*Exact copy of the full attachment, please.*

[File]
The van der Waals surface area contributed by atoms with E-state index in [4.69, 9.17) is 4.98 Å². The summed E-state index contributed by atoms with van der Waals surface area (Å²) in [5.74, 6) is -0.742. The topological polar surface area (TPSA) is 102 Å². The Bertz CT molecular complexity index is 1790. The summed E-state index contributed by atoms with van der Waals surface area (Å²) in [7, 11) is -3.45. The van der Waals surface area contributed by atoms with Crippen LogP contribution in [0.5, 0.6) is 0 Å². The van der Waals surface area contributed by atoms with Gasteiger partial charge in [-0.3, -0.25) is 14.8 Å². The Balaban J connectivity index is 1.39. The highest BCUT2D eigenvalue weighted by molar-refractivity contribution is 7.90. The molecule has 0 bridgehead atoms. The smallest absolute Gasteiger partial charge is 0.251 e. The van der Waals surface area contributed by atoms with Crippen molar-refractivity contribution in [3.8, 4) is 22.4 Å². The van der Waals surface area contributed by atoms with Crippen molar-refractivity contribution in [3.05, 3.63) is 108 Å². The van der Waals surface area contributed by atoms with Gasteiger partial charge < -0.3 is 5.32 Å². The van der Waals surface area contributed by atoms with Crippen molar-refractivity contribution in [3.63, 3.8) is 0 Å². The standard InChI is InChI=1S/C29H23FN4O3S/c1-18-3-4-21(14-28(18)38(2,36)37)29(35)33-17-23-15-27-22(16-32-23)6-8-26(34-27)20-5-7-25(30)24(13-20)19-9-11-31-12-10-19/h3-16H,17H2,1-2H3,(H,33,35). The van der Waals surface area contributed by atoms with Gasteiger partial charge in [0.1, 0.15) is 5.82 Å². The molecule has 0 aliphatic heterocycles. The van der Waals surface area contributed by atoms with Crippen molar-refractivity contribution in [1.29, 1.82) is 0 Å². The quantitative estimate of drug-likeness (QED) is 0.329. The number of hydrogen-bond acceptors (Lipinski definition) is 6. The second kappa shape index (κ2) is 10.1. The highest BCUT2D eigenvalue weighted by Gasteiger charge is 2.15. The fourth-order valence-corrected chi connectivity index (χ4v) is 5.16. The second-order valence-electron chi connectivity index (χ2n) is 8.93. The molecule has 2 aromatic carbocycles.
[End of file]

The van der Waals surface area contributed by atoms with E-state index in [4.69, 9.17) is 4.98 Å². The summed E-state index contributed by atoms with van der Waals surface area (Å²) in [5.74, 6) is -0.742. The topological polar surface area (TPSA) is 102 Å². The Bertz CT molecular complexity index is 1790. The summed E-state index contributed by atoms with van der Waals surface area (Å²) in [7, 11) is -3.45. The van der Waals surface area contributed by atoms with Crippen LogP contribution in [0.5, 0.6) is 0 Å². The van der Waals surface area contributed by atoms with Gasteiger partial charge in [-0.3, -0.25) is 14.8 Å². The Balaban J connectivity index is 1.39. The highest BCUT2D eigenvalue weighted by molar-refractivity contribution is 7.90. The molecule has 0 bridgehead atoms. The smallest absolute Gasteiger partial charge is 0.251 e. The van der Waals surface area contributed by atoms with Crippen molar-refractivity contribution in [3.8, 4) is 22.4 Å². The van der Waals surface area contributed by atoms with Crippen molar-refractivity contribution in [3.05, 3.63) is 108 Å². The van der Waals surface area contributed by atoms with Gasteiger partial charge < -0.3 is 5.32 Å². The van der Waals surface area contributed by atoms with Crippen molar-refractivity contribution in [3.63, 3.8) is 0 Å². The standard InChI is InChI=1S/C29H23FN4O3S/c1-18-3-4-21(14-28(18)38(2,36)37)29(35)33-17-23-15-27-22(16-32-23)6-8-26(34-27)20-5-7-25(30)24(13-20)19-9-11-31-12-10-19/h3-16H,17H2,1-2H3,(H,33,35). The van der Waals surface area contributed by atoms with Gasteiger partial charge in [0.1, 0.15) is 5.82 Å². The molecule has 0 aliphatic heterocycles. The van der Waals surface area contributed by atoms with Crippen molar-refractivity contribution in [1.29, 1.82) is 0 Å². The quantitative estimate of drug-likeness (QED) is 0.329. The number of hydrogen-bond acceptors (Lipinski definition) is 6. The second kappa shape index (κ2) is 10.1. The highest BCUT2D eigenvalue weighted by Gasteiger charge is 2.15. The fourth-order valence-corrected chi connectivity index (χ4v) is 5.16. The second-order valence-electron chi connectivity index (χ2n) is 8.93. The molecule has 2 aromatic carbocycles.